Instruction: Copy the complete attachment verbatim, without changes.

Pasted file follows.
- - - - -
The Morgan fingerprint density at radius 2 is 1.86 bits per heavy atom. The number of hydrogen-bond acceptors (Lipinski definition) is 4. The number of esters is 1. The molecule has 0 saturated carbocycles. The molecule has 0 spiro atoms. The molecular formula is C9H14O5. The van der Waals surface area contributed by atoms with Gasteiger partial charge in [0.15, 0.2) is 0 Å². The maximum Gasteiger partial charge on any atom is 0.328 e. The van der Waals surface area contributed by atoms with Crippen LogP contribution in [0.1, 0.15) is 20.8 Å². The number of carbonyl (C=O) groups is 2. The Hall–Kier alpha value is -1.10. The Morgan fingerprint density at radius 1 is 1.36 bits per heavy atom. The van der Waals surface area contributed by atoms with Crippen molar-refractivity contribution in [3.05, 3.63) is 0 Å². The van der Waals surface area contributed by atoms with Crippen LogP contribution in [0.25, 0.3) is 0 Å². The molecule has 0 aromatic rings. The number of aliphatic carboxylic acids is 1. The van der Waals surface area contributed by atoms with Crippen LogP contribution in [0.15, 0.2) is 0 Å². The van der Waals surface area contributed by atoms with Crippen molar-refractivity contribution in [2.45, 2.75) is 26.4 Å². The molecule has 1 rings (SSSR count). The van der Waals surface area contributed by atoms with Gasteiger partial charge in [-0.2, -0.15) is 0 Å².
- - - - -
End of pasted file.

The Morgan fingerprint density at radius 2 is 1.86 bits per heavy atom. The number of hydrogen-bond acceptors (Lipinski definition) is 4. The number of esters is 1. The molecule has 0 saturated carbocycles. The molecule has 0 spiro atoms. The molecular formula is C9H14O5. The van der Waals surface area contributed by atoms with Gasteiger partial charge in [0.15, 0.2) is 0 Å². The maximum Gasteiger partial charge on any atom is 0.328 e. The van der Waals surface area contributed by atoms with Crippen LogP contribution in [0.1, 0.15) is 20.8 Å². The number of carbonyl (C=O) groups is 2. The Hall–Kier alpha value is -1.10. The Morgan fingerprint density at radius 1 is 1.36 bits per heavy atom. The van der Waals surface area contributed by atoms with Crippen molar-refractivity contribution in [3.05, 3.63) is 0 Å². The van der Waals surface area contributed by atoms with Crippen LogP contribution in [0.25, 0.3) is 0 Å². The molecule has 0 aromatic rings. The number of aliphatic carboxylic acids is 1. The van der Waals surface area contributed by atoms with Crippen LogP contribution in [0.15, 0.2) is 0 Å². The van der Waals surface area contributed by atoms with Crippen molar-refractivity contribution in [2.45, 2.75) is 26.4 Å². The molecule has 1 rings (SSSR count). The van der Waals surface area contributed by atoms with Gasteiger partial charge in [-0.2, -0.15) is 0 Å².